Article wrote by: Francesco Di Leo
Actually, I tried them all, from the mythical Beagle to Tracker. Beagle is now in effect a dead project. It was quite interesting, able to search many types of files and miscellaneous information, but personally I was not willing to use so many resources for Mono. Patience, they had developed from the outset with the standard libraries perhaps it might be on all computers. I tried other less known programs, Catfish, Pinot and some other that escapes me, cursed memory, up to lead to Tracker a searching program for files (and information) for Gnome. Until version 0.6 it seemed that someone had finally decided to engage seriously in the implementation of a program that allowed me to not always use the memory to remember which file or e-mail contained the information i was searching for. I was promptly denied (and betrayed).
Not only with the later versions it’s slightly regressed, but the bugs are so many in every new release that I do not recommend it for a “serious” use . I reported a bug a while ago on the incorrect indexing of files whose name or content is made up of letters and numbers arranged in various ways. The problem still exists partly, although I have not yet tried the latest versions (and I do not know when I’ll do it because of dependencies). Google Desktop also suffers the same problem. Disheartened by the existence of many searching files programs that promised much but that showed to be just “demo”, i landed at Recoll, with its Spartan interface. But I did not care, I wanted a program that could index all my files without slamming on the reasons for its failure. I did the usual test drive on “road” and I noticed that it also indexes the files on which the others failed. My search was over.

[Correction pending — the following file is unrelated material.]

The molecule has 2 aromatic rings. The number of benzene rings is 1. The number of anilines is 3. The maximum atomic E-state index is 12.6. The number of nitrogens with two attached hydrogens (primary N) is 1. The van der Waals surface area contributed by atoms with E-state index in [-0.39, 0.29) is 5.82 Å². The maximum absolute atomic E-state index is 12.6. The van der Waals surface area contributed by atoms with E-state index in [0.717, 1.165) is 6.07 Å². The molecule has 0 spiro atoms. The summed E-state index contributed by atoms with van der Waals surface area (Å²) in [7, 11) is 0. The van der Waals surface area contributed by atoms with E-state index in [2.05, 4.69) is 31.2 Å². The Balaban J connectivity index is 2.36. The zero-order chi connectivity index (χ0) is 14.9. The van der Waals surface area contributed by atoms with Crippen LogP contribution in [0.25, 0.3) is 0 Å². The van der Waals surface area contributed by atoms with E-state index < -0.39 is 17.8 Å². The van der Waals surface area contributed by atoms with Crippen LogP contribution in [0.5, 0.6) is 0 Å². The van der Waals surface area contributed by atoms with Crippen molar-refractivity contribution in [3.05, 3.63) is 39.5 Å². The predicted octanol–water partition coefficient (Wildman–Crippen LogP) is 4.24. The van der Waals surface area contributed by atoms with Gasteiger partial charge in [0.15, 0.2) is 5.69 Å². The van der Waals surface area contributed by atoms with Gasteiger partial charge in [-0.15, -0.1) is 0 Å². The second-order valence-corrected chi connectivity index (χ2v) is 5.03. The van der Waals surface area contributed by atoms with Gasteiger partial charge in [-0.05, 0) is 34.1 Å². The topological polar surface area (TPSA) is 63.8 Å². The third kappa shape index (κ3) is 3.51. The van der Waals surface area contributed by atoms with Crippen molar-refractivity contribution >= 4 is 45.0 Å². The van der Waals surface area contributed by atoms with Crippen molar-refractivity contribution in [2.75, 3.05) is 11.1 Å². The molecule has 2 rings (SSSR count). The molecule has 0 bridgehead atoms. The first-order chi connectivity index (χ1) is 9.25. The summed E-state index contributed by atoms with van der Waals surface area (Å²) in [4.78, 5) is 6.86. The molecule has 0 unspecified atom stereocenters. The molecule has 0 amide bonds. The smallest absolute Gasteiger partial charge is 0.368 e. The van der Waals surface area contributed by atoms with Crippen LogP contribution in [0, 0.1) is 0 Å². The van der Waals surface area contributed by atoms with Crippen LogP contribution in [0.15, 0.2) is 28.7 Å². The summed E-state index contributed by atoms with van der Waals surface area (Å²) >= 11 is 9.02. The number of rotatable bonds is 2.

Recoll consists mainly of program/client “recoll” and the program/daemon recollindex. The latter is responsible for indexing files and can be run as a daemon for indexing files in real time. Depending on the distribution you may also find “recollq”, which is the client command line. Once launched, the client Recoll warns you to proceed with its configuration before starting the indexing. Click on “cancel” otherwise it will indexes all your personal folder. In the window that appears enter the folders and subfolders that you want to index by selecting the button “+” (remember to remove “~”with the “-“). Click “OK” and Recoll will start with the indexing of files in these folders. At the end try to find one or more files that contain a particular word or phrase and instantly you’ll get the search result. For future indexing by hand simply select “Update Index” from the “File” menu.
(Figure 1 – example of search)
As you can see in Figure 1 recoll indexes the contents of different file types along with any metadata. It also provides a text-only preview of the content and metadata index as well as the percentage of relevance, a summary of the content and other informations.
In conclusion, if you are looking for a fairly comprehensive program that helps your memory, Recoll deserves to be seriously tested. For me I used it for some time and it fully meets my needs. It also has a comprehensive manual, thing that should not be underestimated.
Notes and observations:
Recoll need different support programs. Under “Help” select “Show missing helpers”and if the answer is “No helpers found missing” then it means that you have already installed all you need on your Linux box.
Recoll also indexes the email and their attachments but you must enter the full address of the folder that stores e-mails (I use the mbox fomat).
You may encounter problems with Microsoft doc file if the content is formed by two or three words. To be exact Recoll fails for the program used for conversion a better filter could solve this small issue.
Ability to use extended attributes (a feature I have personally tested with the author).
The author addresses seriously the few bugs that occur.
The recoll client is based on the Qt library vers. 4 (personally I use it safely with Xfce) while the programs recollq and recollindex are based on a few standard libraries. The filters used may require other libraries (python, etc.)..
Recoll is highly configurable and customizable, though this is not a priority.
Francesco Di Leo